'Investing in Development' was the motto of the eleventh European Development Days, which were run by the European Commission in Brussels, Belgium, early in June. More than 8,000 participants from the international development community shared information and views on challenges and approaches in achieving Agenda 2030 in around 120 sessions. The panel discussions, lab debates and brainstorming sessions centred on three themes: ‘Investing in People and Planet’, ‘Investing in Prosperity’ and ‘Investing in Peace and Partnership’.
Opening the event, the heads of state and the UN representatives focused on five key topics: commitment to the Sustainable Development Goals with their mandate to leave no-one behind, sticking to the Paris Climate Agreement, the need to raise the potential of the private sector in order to sustainably finance development, the need of women empowerment and gender equality and – again and again – the demand to see to it that the millions of young people surging onto the labour market today and in the coming years be given a perspective for the future.
The problem is particularly serious in sub-Saharan Africa, the region with the youngest population in the world. Here, 18 million jobs must be created each year to absorb new labour market entrants. If this is not achieved, there will be a danger that young people try to make it elsewhere – at best as labour migrants in Europe, and at worst as members of extremist organisations. "African leaders hold the responsibility to create the conditions enabling young people to stay," Malawi’s President Arthur Peter Mutharika reminded his colleagues.
This above all also includes imparting young people with the necessary skills and abilities for the labour market. But according to Apiyo Okwiri, President of the Erasmus Mundus Students and Alumni Association, Africa’s education system is "a little bit behind", and would need changes to achieve this. Okwiri stressed the need to find cross-country solutions enabling students to move and gain experience in other countries. "You learn best what you see for yourself,"she told the meeting.
However, skills are just one side of the coin. Often, young people do not know what to expect on the labour market. This is why global player Nestlé launched its Global Youth Initiative in 2014 and offers traineeships and apprenticeships. "Today, many young people already hold a Master’s degree, but do not know a thing about the working life. They are supposed to see that working for us has long had nothing more to do with the old way of producing that they may still have notions of," explained Frédérique Naulette, Project Manager of the initiative, in the session 'Empowering young people through better skills and better representation’. But young academics have also been mentoring Nestlé senior leaders in digital skills, for example on how to use a twitter account. Not everybody was really happy,"Naulette noted grinning, given the shift in hierarchies this involved. But a winwin situation was certainly created.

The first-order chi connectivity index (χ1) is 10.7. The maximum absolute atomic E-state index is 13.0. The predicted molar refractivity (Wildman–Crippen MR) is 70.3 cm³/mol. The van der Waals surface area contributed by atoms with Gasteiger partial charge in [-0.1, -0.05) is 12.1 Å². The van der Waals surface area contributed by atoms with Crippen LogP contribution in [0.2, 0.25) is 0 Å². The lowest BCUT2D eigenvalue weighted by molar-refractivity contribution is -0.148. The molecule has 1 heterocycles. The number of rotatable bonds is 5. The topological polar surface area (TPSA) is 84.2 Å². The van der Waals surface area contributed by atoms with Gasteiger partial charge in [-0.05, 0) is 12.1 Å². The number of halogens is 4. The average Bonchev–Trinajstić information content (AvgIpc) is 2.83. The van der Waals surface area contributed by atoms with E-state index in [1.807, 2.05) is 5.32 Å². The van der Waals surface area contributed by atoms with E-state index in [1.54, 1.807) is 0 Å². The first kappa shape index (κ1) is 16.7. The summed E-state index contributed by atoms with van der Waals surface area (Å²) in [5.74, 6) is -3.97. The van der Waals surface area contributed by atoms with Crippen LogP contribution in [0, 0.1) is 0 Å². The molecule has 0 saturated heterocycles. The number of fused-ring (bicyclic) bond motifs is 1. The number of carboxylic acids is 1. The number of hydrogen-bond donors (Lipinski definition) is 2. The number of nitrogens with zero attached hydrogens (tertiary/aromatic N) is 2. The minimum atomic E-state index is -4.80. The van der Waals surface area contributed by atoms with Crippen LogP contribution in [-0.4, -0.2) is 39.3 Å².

Tibor Navracsics, EU Commissioner for Education, Culture, Youth and Sport, urged that the perception of education not be confined to formal institutions. "The most useful skills often do not come from classrooms, but from peer groups, the neighbourhood, the social environment," Navracsics noted. What counted was to create a favourable social environment for the young people in which they had the opportunity to develop their personality. And one that also allowed them to become involved in political processes.
Currently, a mere two per cent of parliamentarians world-wide are under the age of 30. How can the voice of young people gain a greater audience? Côte d’Ivoire for example, which has its own Ministry of Youth, had set up a Conseil National des Jeunes (National Youth Council) in which all of the country’s youth facilities were represented, Youth Minister Sidi Tiémoko Touré noted. Romain Schneider, Minister for Development, Cooperation and Humanitarian Affairs in Luxembourg, called on politicians to focus more on the youth parliaments which now exist in many countries.